Top 5 Duran Duran Songs
Since 1978, Duran Duran helped define pop music and influenced a wide variety of artists. Hailed as pioneers of the New Romantic movement early in their career, then as a video band, they proved time and time again that they are much more than that. As a die-hard Duranie, I feel like the band doesn't get the recognition it deserves. Plenty of their songs are timeless classics ; for instance, who can't hum the chorus to Hungry Like the Wolf or Save a Prayer ? While Duran Duran might have attained the peak of their popularity (at least commercially) in 1984 with the release of the No. 1 Hit The Reflex, they kept releasing interesting and popular material after that, even with the band lineup changing through the years. DD remains one of my favorite musical acts and I find something to like in all their albums, even the ones that failed to attract much attention at the time of their release. Their boundless energy is contagious ! Choosing my 5 personal favorites won't be an easy task, but here they are :
Honorable mentions (these would have been in my top 10) : Save a Prayer, The Reflex, Skin Trade, Ordinary World, Come Undone.
5. Girl Panic! (from All You Need Is Now, 2010)
All You Need Is Now was hailed as a return to form for DD, since their previous album had failed to gain much success on the charts or with critics (2007's Red Carpet Massacre). While RCM is an album I enjoy, I admit it does sound more like a Timbaland feat. Simon Le Bon record instead of a true DD album. After its failure, the band was in need of a hit. Enter producer Mark Ronson, a Duranie himself. His goal was to help DD create an album that would sound like a modern follow-up to Rio (1982), the album that is often quoted as their best. In many ways, they succeeded. All You Need Is Now features plenty of songs with very strong melodies and creative instrumentation and will likely be considered a highlight of their discography in a few years time. My favorite off that album is Girl Panic!, a highly energetic dance track about having fun with girls and what happens the following morning. Everything about the song is classic DD and wouldn't have sounded out of place on Rio (1982) or Seven & the Ragged Tiger (1983). The chorus is highly infectious and I can't help but dance when I listen to the song (which happens very often). It was released as a downloadable single and a few 7″ physical copies were produced. The music video, directed by Jonas Akerlund, is already a classic among DD fans and features the iconic early 90's supermodels (Naomi Campbell, Cindy Crawford, Helene Christensen, etc) as members of the group. It fits the song perfectly; a true gift for the eyes and the ears !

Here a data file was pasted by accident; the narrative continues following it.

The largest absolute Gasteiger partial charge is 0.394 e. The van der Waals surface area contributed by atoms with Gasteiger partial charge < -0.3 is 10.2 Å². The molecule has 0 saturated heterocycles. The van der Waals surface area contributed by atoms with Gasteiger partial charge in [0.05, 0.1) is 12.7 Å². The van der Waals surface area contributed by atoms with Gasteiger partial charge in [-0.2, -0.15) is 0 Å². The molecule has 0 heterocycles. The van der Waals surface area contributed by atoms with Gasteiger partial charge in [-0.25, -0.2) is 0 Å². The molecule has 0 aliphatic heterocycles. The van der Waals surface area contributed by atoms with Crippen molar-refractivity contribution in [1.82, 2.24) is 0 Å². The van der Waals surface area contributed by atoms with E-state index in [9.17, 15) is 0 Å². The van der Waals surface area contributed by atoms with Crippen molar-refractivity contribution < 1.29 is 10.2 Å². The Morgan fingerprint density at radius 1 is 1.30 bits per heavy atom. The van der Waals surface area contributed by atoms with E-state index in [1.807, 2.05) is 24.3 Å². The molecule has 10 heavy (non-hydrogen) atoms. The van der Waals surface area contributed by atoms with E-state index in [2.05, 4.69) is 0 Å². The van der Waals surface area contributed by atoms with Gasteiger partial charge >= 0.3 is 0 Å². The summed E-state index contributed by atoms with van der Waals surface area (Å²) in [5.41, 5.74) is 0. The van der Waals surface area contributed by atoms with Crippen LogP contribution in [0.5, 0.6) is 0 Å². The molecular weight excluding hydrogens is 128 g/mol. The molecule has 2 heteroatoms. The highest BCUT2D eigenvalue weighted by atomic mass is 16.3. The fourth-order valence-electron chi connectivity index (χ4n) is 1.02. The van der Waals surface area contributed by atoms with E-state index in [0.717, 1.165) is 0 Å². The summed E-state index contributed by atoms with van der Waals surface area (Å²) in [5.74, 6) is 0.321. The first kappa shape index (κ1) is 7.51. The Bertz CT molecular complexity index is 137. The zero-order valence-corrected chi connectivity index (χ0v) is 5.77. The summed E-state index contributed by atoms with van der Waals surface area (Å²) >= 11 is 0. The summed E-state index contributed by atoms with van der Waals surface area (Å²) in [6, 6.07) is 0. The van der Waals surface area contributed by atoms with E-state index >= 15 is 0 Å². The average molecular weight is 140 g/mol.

4. Out Of My Mind (from Medazzaland, 1997)
Meddazaland is probably one the band's most obscure albums, as it is incredibly dark (with lyrics about loss, suicide and pain) and was not even released in Europe, meaning not even in their home country ! Before the recording of the album was completed, bassist and founding member John Taylor left the band, with his work remaining on only three songs. The future of DD was unsure and the late 90's-early 2000's would prove to be a troubled period. Medazzaland was released following the critical bomb that became their cover album Thank You (1995), a record that probably killed off any momentum created by The Wedding Album, which had been a huge success and comeback in 1993. For these reasons, Medazzaland remains overlooked in DD's discography and while it is far from a favorite of mine, there are a few songs I like, especially lead single Electric Barbarella and Out Of My Mind. The latter is a gorgeous alternative rock song about how to deal with loss (Simon Le Bon wrote it about his friend David Miles who died of a drug overdose in the late 80's). I first heard it at the end of The Saint (1997), a film that happens to be a personal favorite. As such, Out Of My Mind was also included on its soundtrack and peaked at No. 21 in the U.K. However, I think the music video fails to match the beauty of the song and looks more like a Marilyn Manson project than DD. It's very dark and brooding but features some impressive makeup effect to age singer Le Bon. I would have preferred if they had created a tie-in video with scenes from The Saint instead. Nonetheless, this song means a lot to me and I could listen to it on repeat !
3. Hungry Like The Wolf (from Rio, 1982)